moody's ratings agency

A sign for Moody’s rating agency in front of the company headquarters in New York. Photo: Emmanuel Dunand / AFP

Junk Status: Moody’s downgrade hits South Africa at ‘worst possible time’

Credit-rating agency’s decision to move the country to sub-investment grade not unexpected, but adds to our current financial market stress.

moody's ratings agency

A sign for Moody’s rating agency in front of the company headquarters in New York. Photo: Emmanuel Dunand / AFP

Moody’s has become the last of the big three credit-rating agencies to downgrade South Africa’s sovereign credit rating to junk status. The announcement was made late on Friday night, 27 March 2020.

This means that South Africa will now have to leave the important FTSE World Government Bond Index (WGBI). Participation in the index requires a country to have at least one investment-grade rating by one of the credit-rating agencies. The other agencies, Fitch and Standard & Poor’s, downgraded SA in 2017.

The decision has been widely expected and some analysts believe it will not have a major impact on the economy as the markets have been pricing in this likelihood for the past 1-2 years.

Not market-moving, but decision will raise the cost of capital

“It may not be a market-moving event at this juncture, but is important going forward as sub-investment grade from all three rating agencies will undoubtedly raise the cost of capital or funding in South Africa,” said economist Hugo Pienaar of the Stellenbosch University’s Bureau for Economic Research in an interview with Reuters.

“In our view, the Moody’s downgrade itself has for some time been discounted by financial markets, though it remains uncertain exactly what impact the subsequent World Government Bond Index (WGBI) expulsion will have,” said Standard Bank economist Elna Moolman. “Guided by global examples in this regard, it is possible that the bulk of the repricing has already occurred.”

Moody’s decision due to weak economic growth, ongoing deterioration

The Moody’s decision is to downgrade the country to junk status with a negative outlook because of South Africa’s weak economic growth and ongoing deterioration in the government’s fiscal strength.

“Moody’s does not expect current policy settings to address [these] effectively. Both outcomes speak to weaker economic and fiscal policy effectiveness than Moody’s previously assumed,” the agency said in a statement.

“The negative outlook reflects the risk that economic growth will prove even weaker and the debt burden will rise even faster and further than currently expected, weakening debt affordability and, potentially, access to funding.”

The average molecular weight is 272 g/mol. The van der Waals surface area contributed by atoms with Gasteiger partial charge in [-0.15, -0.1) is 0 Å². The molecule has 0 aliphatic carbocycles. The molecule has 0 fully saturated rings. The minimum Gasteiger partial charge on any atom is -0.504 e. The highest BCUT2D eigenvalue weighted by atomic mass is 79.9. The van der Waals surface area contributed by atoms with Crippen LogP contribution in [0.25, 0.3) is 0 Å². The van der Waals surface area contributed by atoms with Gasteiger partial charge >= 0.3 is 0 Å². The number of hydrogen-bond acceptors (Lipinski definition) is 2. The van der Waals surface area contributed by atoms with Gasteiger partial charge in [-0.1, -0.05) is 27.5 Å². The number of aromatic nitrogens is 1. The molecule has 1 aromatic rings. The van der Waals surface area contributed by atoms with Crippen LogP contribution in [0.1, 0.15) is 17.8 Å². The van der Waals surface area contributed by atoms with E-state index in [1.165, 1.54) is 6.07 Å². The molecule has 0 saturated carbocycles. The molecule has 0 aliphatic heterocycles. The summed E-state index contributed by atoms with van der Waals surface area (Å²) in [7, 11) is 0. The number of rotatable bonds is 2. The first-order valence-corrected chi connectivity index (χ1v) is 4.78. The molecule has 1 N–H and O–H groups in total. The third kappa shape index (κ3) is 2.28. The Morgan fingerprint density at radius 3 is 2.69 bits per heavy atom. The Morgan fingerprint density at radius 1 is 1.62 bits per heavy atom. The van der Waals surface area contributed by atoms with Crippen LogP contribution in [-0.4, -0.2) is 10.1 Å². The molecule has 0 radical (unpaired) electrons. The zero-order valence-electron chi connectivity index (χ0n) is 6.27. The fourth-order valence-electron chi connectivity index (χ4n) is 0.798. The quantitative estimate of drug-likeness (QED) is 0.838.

Moody’s added: “Structural issues such as labour-market rigidities and uncertainty over property rights generated by the planned land reform remain unaddressed. Moreover, a strategy to stabilise electricity production has been slow to emerge and has yet to prove its effectiveness.”

National Treasury says decision could not have come at a worse time

In its response, National Treasury observed that “the decision by Moody’s could not have come at a worse time. South Africa, like many other countries, is seized with containing the outbreak of the coronavirus.

“The impact of COVID-19 is felt across various sectors of the economy, including the financial markets which experienced a significant sell-off in equities, bonds and exchange rates as investors retreated to safe-haven securities amid the uncertainty,” National Treasury said.

“The sovereign downgrade will further add to the prevailing financial market stress. These two events will truly test South African financial markets. South Africa’s deep, stable financial sector and robust macroeconomic policy framework have always been flagged as a credit strength, including the South African Reserve Bank’s demonstration of a good track record in implementing credible and effective monetary policy and preserving financial stability.”

In a personal response, Finance Minister Tito Mboweni noted: “Therefore, to say we are not concerned and trembling in our boots about what might be in the coming weeks and months is an understatement.”